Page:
Astronomers have discovered a moon orbiting the third largest dwarf planet catalogued as 2007 OR10. Nasa’s Hubble telescope and two other space observatories helped astronomers spot the duo, which reside in a freezing area on the outskirts of our solar system, called the Kuiper Belt that Nasa describes as “a realm of icy debris left over from our solar system’s formation 4.6 billion years ago.”

This discovery adds to the fact that most of the dwarf planets in the Kuiper Belt “larger than 600 miles across” have companions. Nasa said that the existence of these space bodies “provide insight into how moons formed in the young solar system.”

“The discovery of satellites around all of the known large dwarf planets – except for Sedna – means that at the time these bodies formed billions of years ago, collisions must have been more frequent, and that’s a constraint on the formation models,” Csaba Kiss of the Konkoly Observatory in Budapest, the lead author of the paper announcing the discovery of the moon, said in a statement. “If there were frequent collisions, then it was quite easy to form these satellites.”

The bodies inhabiting the Kuiper Belt likely slammed into each other given how crowded the region is, Nasa said. “There must have been a fairly high density of objects, and some of them were massive bodies that were perturbing the orbits of smaller bodies,” John Stansberry of the Space Telescope Science Institute in Baltimore, Maryland said. “This gravitational stirring may have nudged the bodies out of their orbits and increased their relative velocities, which may have resulted in collisions.”

However, astronomers believe that the speed of the colliding objects couldn’t have been either too fast or too slow. If the collision speed was too fast, it would have resulted in tons of debris that could have escaped from the system. On the other hand, if the collision speed was too slow, it would only have produced an impact crater.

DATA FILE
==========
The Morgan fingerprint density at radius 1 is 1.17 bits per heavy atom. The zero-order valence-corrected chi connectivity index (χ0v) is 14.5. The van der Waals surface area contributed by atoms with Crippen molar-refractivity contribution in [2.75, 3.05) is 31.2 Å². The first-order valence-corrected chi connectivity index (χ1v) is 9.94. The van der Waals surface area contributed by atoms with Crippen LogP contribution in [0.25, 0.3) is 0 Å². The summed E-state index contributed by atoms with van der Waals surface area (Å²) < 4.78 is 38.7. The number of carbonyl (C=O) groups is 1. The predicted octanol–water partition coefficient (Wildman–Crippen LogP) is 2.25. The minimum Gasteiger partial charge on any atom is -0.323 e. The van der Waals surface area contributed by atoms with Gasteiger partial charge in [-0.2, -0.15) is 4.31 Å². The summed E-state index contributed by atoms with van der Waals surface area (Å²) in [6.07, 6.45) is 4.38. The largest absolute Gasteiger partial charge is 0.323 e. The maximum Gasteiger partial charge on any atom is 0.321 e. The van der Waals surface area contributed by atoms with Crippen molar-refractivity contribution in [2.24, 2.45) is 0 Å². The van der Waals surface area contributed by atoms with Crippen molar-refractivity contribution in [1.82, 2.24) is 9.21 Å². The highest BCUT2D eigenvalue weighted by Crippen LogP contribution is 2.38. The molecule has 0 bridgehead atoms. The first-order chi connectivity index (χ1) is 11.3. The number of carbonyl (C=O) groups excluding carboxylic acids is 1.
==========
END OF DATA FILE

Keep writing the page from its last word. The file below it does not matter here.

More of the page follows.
A brief history of 2007 OR10

According to Nasa, 2007 OR10 is one among “an exclusive club of nine dwarf planets” and was discovered in 2007 by astronomers Meg Schwamb, Mike Brown, and David Rabinowitz, who stumbled onto the body during a survey, searching for distant solar system bodies.

How was the moon found?

Astronomers found the moon in the dwarf planet’s archival images, which were taken by Hubble’s Wide Field Camera 3. However, the astronomers were first tipped off about the moon’s existence by Nasa’s Kepler telescope’s observations of 2007 OR10. Kepler’s observations revealed that the dwarf planet has a slow rotation period of 45 hours.

“Typical rotation periods for Kuiper Belt Objects are under 24 hours,” Kiss said. “We looked in the Hubble archive because the slower rotation period could have been caused by the gravitational tug of a moon. The initial investigator missed the moon in the Hubble images because it is very faint.”

The moon was spotted in two separate Hubble images that were taken a year apart, which revealed that the moon is gravitationally bound to the dwarf planet “because it moves with the dwarf planet, as seen against a background of stars.”

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